You can't always get what you want
Google probably figured that upgrades would work themselves through the system quickly because of the implicit user benefits. That's how the company runs internally, after all -- update early and often and then collect the increased traffic and advertising revenue that follows from an improved end-user experience. But the many layers of conflicting motivations between Google and you have led that strategy astray.

This complexity undermines the Android platform as a whole. You can buy any recent-model iPhone knowing you'll be able to play Angry Birds on it. But which Android handsets can or can't deliver a smooth pig-killing experience? It was impossible to play the game on my phone under Android 1.6, but it works when running 2.2. Confusion is the sworn enemy of sales.

How much greater could the Android success story have been with a better version-management strategy? Discuss in the comments section below.

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Fool contributor Anders Bylund owns shares of Netflix and Google but holds no other position in any of the companies discussed here. Google and Microsoft are Motley Fool Inside Value recommendations. Google is a Motley Fool Rule Breakers pick. Apple and Netflix are Motley Fool Stock Advisor recommendations. The Fool has written puts on Apple. Motley Fool Options has recommended a diagonal call position on Microsoft. The Fool owns shares of Apple, Google, and Microsoft. How much wood would a woodchuck chuck if a woodchuck could chuck wood? Try any of our Foolish newsletter services free for 30 days. We Fools don't all hold the same opinions, but we all believe that considering a diverse range of insights makes us better investors. You can check out Anders' holdings and a concise bio if you like, and The Motley Fool is investors writing for investors.


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Comments from our Foolish Readers

Help us keep this a respectfully Foolish area! This is a place for our readers to discuss, debate, and learn more about the Foolish investing topic you read about above. Help us keep it clean and safe. If you believe a comment is abusive or otherwise violates our Fool's Rules, please report it via the Report this Comment Report this Comment icon found on every comment.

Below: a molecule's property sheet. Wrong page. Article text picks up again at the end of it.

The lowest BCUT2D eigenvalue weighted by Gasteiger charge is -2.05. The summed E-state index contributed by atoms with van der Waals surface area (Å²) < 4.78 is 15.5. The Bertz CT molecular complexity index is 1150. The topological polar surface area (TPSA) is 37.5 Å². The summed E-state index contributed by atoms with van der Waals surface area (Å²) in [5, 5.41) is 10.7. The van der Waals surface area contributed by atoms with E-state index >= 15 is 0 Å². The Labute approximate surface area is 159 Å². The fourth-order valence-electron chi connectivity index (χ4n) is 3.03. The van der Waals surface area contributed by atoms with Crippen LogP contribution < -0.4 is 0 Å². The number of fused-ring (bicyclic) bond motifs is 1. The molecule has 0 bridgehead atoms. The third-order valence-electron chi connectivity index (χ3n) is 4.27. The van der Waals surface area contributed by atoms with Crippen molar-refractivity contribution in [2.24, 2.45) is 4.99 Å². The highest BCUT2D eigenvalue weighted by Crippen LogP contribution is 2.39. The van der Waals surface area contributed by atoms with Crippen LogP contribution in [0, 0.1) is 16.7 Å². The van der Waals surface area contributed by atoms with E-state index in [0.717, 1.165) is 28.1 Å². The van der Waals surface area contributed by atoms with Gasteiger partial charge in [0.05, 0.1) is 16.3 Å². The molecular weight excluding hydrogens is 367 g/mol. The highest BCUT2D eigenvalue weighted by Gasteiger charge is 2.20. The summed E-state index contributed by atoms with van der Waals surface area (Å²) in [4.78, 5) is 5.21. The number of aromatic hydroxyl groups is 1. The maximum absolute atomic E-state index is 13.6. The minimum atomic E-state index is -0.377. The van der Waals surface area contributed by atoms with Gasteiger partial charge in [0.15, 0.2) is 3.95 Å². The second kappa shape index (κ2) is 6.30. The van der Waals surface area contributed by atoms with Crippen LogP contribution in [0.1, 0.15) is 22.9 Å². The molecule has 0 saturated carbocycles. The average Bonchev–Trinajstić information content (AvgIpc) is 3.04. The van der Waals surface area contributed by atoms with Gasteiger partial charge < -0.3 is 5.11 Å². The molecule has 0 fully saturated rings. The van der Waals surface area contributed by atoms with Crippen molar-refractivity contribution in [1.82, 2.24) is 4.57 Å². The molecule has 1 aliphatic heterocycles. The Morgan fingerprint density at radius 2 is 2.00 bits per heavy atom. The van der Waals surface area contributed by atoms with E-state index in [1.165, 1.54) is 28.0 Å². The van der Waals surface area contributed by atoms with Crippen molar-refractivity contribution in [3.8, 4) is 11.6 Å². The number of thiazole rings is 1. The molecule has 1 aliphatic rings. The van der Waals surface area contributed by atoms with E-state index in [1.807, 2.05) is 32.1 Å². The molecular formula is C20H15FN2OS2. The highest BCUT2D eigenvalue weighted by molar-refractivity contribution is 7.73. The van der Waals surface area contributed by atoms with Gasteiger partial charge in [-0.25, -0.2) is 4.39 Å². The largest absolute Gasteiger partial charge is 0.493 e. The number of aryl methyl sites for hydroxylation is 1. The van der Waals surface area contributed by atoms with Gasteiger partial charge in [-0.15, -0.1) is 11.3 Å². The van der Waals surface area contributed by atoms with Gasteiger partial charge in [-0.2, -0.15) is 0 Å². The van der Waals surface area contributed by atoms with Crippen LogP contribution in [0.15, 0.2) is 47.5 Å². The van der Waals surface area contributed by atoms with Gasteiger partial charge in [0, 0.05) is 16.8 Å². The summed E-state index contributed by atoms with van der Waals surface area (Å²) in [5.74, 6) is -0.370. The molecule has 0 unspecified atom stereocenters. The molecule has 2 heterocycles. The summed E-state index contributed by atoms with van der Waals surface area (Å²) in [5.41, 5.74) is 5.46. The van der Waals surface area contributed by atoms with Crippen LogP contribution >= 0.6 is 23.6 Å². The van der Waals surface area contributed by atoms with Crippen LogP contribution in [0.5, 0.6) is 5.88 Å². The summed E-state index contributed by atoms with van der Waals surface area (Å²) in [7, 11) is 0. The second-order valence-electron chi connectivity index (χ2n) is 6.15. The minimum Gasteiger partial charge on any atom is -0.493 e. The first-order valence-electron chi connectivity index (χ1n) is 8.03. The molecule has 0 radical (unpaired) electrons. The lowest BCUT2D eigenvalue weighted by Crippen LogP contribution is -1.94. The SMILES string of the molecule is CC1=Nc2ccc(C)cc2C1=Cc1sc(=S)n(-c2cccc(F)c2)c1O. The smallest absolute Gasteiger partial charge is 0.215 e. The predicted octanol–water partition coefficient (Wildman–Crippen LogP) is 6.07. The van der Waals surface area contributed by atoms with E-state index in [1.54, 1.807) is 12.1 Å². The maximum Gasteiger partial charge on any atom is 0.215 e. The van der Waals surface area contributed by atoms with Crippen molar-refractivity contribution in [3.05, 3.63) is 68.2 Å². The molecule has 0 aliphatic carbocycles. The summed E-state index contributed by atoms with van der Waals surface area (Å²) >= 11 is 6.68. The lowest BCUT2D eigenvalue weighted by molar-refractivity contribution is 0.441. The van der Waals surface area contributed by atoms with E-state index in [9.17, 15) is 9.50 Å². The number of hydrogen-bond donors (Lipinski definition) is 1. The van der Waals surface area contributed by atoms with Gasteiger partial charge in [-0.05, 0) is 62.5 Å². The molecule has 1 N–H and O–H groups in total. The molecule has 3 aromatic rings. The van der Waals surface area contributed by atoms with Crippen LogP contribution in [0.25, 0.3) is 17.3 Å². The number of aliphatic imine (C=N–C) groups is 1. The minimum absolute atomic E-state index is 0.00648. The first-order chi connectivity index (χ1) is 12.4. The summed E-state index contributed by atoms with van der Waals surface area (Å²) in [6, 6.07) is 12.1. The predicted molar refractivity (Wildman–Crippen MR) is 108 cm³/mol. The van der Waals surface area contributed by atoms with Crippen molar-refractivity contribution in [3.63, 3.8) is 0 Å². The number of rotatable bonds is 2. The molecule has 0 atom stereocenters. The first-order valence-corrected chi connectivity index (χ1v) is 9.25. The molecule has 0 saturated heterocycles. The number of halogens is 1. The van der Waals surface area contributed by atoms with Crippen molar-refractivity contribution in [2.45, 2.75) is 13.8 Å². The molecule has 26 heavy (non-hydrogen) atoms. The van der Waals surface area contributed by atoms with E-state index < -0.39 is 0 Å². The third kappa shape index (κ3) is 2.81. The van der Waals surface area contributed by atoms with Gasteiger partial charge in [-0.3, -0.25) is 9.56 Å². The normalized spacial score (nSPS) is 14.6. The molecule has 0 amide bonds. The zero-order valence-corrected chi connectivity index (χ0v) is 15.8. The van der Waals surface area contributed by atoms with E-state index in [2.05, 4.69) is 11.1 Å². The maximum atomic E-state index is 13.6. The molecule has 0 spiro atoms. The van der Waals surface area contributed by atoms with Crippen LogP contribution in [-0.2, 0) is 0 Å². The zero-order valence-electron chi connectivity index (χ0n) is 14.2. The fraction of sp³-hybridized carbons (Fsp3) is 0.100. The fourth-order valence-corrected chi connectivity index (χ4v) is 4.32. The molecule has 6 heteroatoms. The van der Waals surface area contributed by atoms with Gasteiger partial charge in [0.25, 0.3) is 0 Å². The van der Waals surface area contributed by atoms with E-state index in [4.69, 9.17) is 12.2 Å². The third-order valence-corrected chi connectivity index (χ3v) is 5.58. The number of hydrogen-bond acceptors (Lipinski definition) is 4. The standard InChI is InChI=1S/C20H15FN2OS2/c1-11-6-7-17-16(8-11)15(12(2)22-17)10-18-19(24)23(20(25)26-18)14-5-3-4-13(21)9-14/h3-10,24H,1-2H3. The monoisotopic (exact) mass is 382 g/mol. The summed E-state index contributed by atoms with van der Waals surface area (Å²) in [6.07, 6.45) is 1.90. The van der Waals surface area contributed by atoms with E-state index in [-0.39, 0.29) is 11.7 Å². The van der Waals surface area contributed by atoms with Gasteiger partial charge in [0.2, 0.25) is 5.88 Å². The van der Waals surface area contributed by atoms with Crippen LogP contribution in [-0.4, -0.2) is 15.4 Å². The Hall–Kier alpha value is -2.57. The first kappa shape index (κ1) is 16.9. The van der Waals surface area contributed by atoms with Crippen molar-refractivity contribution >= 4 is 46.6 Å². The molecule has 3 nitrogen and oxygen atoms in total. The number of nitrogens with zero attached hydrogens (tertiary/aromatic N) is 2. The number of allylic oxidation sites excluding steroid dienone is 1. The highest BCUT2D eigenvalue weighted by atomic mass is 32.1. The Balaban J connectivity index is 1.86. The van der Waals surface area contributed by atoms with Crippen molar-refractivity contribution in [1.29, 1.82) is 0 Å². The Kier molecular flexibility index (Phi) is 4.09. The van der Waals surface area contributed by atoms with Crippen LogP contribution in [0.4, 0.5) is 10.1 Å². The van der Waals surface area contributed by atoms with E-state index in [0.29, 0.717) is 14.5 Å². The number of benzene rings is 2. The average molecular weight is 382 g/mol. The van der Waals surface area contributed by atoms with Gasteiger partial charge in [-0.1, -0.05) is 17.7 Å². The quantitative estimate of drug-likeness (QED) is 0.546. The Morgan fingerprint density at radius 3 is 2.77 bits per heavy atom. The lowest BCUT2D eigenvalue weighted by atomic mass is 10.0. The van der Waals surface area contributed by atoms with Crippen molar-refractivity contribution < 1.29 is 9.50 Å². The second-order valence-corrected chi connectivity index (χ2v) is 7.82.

• Report this Comment On January 23, 2011, at 12:52 PM, TheGreatLorenzo wrote:

    Thank you for the most honest, straightforward evaluation of the Android OS I've read this year. Most technocrats won't touch this subject, fear of the great Google, or its army of Fandroids. I can't be sure.

    But the problem is even worse than what you see at first glance. Even Nexus One buyers, who were sold the N1 with the promise of reliable updates, are mad as hell because Gingerbread has not been "OTA-ed" to their unlocked, "developer phone" investment. For a taste of the disappointment check out what they're saying at Google's own Mobile Help forums: http://www.google.com/support/forum/p/Google+Mobile/thread?t...

    Add to that the mountain of complaints coming from Nexus S buyers who are experiencing several annoying bugs. "Tangled mess," is an understatement. This could take a while straighten out.

  • Report this Comment On January 23, 2011, at 5:38 PM, xmmj wrote:

    @ author -

    I appreciate some interesting points you mention. HOwever, I think you do make one basic error in the analysis. You write:

    "{[Google] Provide a highly capable software platform in a very open development model, and then watch as handset designers and service providers jostle to squeeze every ounce of potential goodness out of this inviting solution"

    Yet that is not their motivation. The propose of Android is not as you say. Rather, it is to drive advertising revenue to Google.

    Now I have no issue with a company making profits. I am, after all, an investor. I only suggest that fans of Android realize that this is the motivation - not some romantic ideal of "open software" for the masses.

    It was the head of the Angry Birds team who commented that Android is less open than some realize, and that the purchase model for software does not work on Android (i.e. only the ad supported model does).